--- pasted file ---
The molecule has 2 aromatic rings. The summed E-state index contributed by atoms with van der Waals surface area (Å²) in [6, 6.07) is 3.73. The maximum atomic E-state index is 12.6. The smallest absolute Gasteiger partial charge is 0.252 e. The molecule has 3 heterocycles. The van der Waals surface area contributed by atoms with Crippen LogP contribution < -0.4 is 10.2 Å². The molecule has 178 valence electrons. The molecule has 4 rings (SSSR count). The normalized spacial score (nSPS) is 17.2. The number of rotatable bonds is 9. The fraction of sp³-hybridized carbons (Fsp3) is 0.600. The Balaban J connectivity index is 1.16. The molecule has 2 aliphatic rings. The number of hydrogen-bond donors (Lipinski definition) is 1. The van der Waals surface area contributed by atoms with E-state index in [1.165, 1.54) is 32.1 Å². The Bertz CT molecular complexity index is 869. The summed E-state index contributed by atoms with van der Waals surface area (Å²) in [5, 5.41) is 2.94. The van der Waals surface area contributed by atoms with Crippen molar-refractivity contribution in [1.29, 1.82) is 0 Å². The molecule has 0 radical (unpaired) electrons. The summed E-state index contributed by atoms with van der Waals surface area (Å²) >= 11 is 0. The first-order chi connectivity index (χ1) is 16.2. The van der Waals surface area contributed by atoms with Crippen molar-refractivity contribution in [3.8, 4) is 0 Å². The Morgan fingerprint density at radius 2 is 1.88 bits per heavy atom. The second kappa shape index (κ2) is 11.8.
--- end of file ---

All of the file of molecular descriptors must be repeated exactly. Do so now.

The molecule has 2 aromatic rings. The summed E-state index contributed by atoms with van der Waals surface area (Å²) in [6, 6.07) is 3.73. The maximum atomic E-state index is 12.6. The smallest absolute Gasteiger partial charge is 0.252 e. The molecule has 3 heterocycles. The van der Waals surface area contributed by atoms with Crippen LogP contribution < -0.4 is 10.2 Å². The molecule has 178 valence electrons. The molecule has 4 rings (SSSR count). The normalized spacial score (nSPS) is 17.2. The number of rotatable bonds is 9. The fraction of sp³-hybridized carbons (Fsp3) is 0.600. The Balaban J connectivity index is 1.16. The molecule has 2 aliphatic rings. The number of hydrogen-bond donors (Lipinski definition) is 1. The van der Waals surface area contributed by atoms with E-state index in [1.165, 1.54) is 32.1 Å². The Bertz CT molecular complexity index is 869. The summed E-state index contributed by atoms with van der Waals surface area (Å²) in [5, 5.41) is 2.94. The van der Waals surface area contributed by atoms with Crippen molar-refractivity contribution in [1.29, 1.82) is 0 Å². The molecule has 0 radical (unpaired) electrons. The summed E-state index contributed by atoms with van der Waals surface area (Å²) >= 11 is 0. The first-order chi connectivity index (χ1) is 16.2. The van der Waals surface area contributed by atoms with Crippen molar-refractivity contribution in [3.8, 4) is 0 Å². The Morgan fingerprint density at radius 2 is 1.88 bits per heavy atom. The second kappa shape index (κ2) is 11.8.